“I suspect we’re supposed to have a knee-jerk ‘that’s bad’ reaction.”

If it were a more objective look at quantities and scale, Jordan’s work might be more engaging. But there are the usual remarks – lots of them - about “runaway consumerism”, “a slow-motion apocalypse in progress” and “we are doing irreparable harm to our planet and to our individual spirits.” Elsewhere, there’s the claim that, “[Hurricane] Katrina was not an entirely natural event like an earthquake or tsunami. The 2005 hurricane season’s extraordinary severity can be linked to global warming, which America contributes to in disproportionate measure through our extravagant consumer and industrial practices.”


And, yes, there are the mandatory references to the “Bush Administration’s wars in Iraq and Afghanistan.”


I think Jordan's effort has a lot of merit. I'm not going to read Jordan's "statement", but the theme is very cool and mostly visually stunning (not all his work is equal in my view). It's contemporary, it reflects common, everyday concerns and it is superior in many ways to the fraud normally perpetrated upon us by, um, "high art" and it's critics.

I think your all grasping at straws by diminishing the visual effect the artist has achieved. It's not his fault he must exist and survive it the intellectual vacuum that constitutes today's art world. You are right that he might have shown a billion tooth picks in use this week and done as well, but where's the relevance to everyman? As I said, I didn't read the statement, nor will I, because if he says nothing it would be effective and emotive. Best we are left to our own thoughts and conclusions with any piece of art.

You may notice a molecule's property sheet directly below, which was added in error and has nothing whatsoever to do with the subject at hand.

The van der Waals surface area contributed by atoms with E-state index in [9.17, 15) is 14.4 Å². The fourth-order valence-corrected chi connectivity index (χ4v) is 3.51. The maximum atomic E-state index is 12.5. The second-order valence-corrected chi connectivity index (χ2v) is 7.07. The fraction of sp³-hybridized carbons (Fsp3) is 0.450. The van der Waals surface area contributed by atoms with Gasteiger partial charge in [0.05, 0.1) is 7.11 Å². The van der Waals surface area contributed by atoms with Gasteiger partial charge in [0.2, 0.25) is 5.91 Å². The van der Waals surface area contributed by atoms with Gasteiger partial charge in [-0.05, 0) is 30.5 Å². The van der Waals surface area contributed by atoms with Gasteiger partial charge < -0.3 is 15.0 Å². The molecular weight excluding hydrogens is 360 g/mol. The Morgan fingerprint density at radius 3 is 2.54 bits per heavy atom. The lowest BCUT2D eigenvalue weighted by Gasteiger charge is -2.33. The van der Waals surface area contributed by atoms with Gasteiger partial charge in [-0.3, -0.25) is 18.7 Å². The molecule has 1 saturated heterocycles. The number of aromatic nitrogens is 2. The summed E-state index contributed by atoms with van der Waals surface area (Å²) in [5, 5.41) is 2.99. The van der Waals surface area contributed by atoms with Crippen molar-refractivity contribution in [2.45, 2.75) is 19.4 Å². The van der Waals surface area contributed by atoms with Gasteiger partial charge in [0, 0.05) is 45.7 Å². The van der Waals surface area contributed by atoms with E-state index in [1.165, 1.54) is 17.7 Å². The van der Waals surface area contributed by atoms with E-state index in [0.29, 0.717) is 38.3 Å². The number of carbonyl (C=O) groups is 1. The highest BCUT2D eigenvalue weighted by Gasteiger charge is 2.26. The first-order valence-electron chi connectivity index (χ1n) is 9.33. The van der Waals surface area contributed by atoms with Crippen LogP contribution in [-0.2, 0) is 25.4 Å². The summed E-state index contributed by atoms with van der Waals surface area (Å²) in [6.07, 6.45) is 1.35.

“I didn’t read the statement, nor will I, because if he says nothing it would be effective and emotive.”

Yes, the statements seem to compromise the effect, rather than adding to it. Visually, I quite like the aircraft vapour trails, for instance, but the clumsy efforts to steer us towards a particular political viewpoint are unwelcome and unnecessary. (Unless one views art as just a vehicle for politics, which quite a few people do.)

Some of Jordan’s work is more interesting than that of, say, the trio mentioned above. The Cans Seurat piece is at least cleverly done, albeit (I think) with readily available software. But it still only engages me in the sense a half-decent advert would. And some of the best adverts have much greater visual and emotive power. If I were a budding artist, I’d be aiming to work in advertising, which, at its best, is much more disciplined and much more effective.


Surely Jordan's not using something like 'my mosaic' to generate his work is he? That's simply cheating.

I do like the prison uniforms installation on his web. That does give you an idea of scale, but of course it's only interesting an not an aesthetic masterpiece by any means.

I agree with your point about commercial art. Coke was doing these mosaics 25 years ago for example, before the advent of computers.